Web-based malware hits 40,000 sites

June 4, 2009 | 12:40

Tags: #firefox #infection #internet-explorer #malware #sql-injection #trojan #virus #vulnerability

Companies: #websense

The Internet just got that little bit more dangerous with the news that a new strain of malware is infesting websites with dodgy JavaScript – and has hit over 40,000 websites so far.

According to an article over on ComputerWorld quoting Internet security firm Websense, a large number of websites have fallen prey to the attack – and are attempting to infect the PCs of visitors.

The web resident malware uses JavaScript to redirect visitors to a fake Google Analytics page, which then attempts to make use of vulnerabilities in Internet Explorer and Firefox to install malicious code on systems that visit the site.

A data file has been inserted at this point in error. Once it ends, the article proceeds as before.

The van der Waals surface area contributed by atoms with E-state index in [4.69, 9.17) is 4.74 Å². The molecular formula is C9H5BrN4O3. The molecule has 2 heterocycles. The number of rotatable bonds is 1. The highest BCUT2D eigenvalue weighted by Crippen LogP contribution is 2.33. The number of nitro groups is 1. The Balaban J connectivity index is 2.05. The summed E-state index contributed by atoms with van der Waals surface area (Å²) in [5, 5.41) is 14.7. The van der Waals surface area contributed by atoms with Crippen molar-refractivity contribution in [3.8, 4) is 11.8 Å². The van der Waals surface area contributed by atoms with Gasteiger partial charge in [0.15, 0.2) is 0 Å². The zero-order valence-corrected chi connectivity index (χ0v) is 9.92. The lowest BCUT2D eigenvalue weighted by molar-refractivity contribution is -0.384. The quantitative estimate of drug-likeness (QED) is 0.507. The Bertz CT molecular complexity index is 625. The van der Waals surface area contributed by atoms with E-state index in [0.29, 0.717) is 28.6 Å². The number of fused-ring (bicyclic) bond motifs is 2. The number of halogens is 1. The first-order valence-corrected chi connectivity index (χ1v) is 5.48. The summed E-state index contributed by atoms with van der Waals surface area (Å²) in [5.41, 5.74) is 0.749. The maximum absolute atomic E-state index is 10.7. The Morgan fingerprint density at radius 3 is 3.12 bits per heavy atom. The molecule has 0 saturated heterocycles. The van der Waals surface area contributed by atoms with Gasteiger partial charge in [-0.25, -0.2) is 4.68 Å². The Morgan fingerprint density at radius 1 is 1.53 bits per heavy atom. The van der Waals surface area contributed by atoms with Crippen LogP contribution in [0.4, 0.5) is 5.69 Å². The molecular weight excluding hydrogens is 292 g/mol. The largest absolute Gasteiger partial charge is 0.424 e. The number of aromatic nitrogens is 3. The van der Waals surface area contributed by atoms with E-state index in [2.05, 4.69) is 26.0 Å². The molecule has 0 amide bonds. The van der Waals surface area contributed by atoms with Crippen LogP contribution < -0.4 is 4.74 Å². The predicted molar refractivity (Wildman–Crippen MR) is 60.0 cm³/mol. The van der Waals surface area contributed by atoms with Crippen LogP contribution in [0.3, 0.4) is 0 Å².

This malware is somewhat smarter than average, however: should the automated infection process fail – as would be expected on a fully-patched system – the site displays a warning that the PC is infected with malware which, amazingly enough, the site is able to cure if you would just download a free little program...

The root domain hosting the malicious code is hosted in the Ukraine, favourite hiding place of the criminal gang the Russian Business Network – a group which was thought to have dissolved some months back.

Although the initial infection vector is not known, it's thought that the 40,000 affected hosts were compromised by the traditional method: SQL injection attacks. The sheer volume of websites affected by the attack points to an automated system, rather than targeted attacks by individual crackers.

As usual, the advice is to ensure that you keep your system – and especially your browser – up to date in order to protect yourself from these threats. Firefox users can also make use of the NoScript addon – although this doesn't protect the gullible from the social engineering aspect of the attack.

Have you noticed any dodgy-looking 'Google' pages trying to convince you to download suspicious software, or is 40,000 infected sites merely a drop in the ocean and nothing to worry about? Share your thoughts over in the forums.
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